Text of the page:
UK construction firms plan 15,000 new homes in October

Tom BelgerFinance and policy reporter
Figures suggest affordable home construction is booming. Photo: REUTERS/Eddie Keogh
Figures suggest affordable home construction is booming. Photo: REUTERS/Eddie Keogh

Construction firms confirmed plans to build more than 15,000 new homes in October, a slight rise on a year ago despite widespread uncertainty ahead of Britain’s looming departure from the EU.

New figures suggest building work has risen sharply in the affordable and rental sector, up 22% in August to October compared to the same quarter a year earlier. This includes social housing, developer homes at ‘affordable’ rent and shared ownership.

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But the construction of homes for private sales has slumped, down 12% over the same period.

A total of 15,343 new homes were registered last month with NHBC, a warranty and insurance provider that says it covers around 80% of new homes in the UK.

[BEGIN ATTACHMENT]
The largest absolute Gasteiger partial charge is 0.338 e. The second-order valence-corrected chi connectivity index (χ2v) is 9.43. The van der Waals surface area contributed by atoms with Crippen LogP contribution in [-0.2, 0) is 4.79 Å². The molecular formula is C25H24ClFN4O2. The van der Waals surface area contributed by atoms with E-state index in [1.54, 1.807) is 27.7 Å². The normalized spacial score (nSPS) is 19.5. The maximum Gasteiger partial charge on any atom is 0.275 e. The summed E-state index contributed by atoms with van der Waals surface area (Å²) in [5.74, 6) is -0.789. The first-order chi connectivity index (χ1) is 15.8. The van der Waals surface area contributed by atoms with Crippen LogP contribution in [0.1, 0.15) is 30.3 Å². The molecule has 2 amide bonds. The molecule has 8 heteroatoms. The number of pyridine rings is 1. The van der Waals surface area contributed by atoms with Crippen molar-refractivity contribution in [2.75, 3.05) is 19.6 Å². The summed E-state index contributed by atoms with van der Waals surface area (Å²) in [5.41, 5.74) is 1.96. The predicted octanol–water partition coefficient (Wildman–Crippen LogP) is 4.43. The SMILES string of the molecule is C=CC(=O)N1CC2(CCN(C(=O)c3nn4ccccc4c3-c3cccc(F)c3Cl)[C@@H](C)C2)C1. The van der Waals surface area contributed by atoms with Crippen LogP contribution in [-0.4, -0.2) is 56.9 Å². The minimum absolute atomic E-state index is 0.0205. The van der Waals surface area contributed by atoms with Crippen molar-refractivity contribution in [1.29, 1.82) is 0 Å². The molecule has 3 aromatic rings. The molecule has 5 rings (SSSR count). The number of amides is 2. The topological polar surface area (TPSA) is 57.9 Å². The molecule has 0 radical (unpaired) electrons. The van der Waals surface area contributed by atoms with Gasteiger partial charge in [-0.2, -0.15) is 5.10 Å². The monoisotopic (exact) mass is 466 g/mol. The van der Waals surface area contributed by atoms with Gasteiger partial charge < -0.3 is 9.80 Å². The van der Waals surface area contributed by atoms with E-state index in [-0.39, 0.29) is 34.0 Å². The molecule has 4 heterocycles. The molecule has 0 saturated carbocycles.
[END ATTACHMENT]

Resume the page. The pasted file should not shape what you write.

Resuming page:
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That marked a 6% rise on the previous year, though the growth was uneven across the UK.

Only four of 12 regions saw increased construction over the summer, including an eye-catching 56% boom in construction in the West Midlands.

Building work in London picked up, 10% higher than a year earlier.

Steve Wood, NHBC chief executive, said: “Following several months of slowdown as a result of Brexit uncertainties, it is promising to see encouraging numbers for October.”

The figures cover registrations rather than the start or completion of work. Builders register new plots or homes to be built in the coming weeks or months with warranty and insurance providers.

The data comes after a more widely watched survey across the wider UK construction sector showed activity continuing to decline in October, but performing slightly better than the previous month.

Construction levels rose to a 44.2 reading on the IHS Markit/CIPS constructing purchasing managers’ index (PMI), up from 43.3 but still below the flat mark at 50.

The PMI figures also suggested private residential construction levels had dropped to a three-year low.

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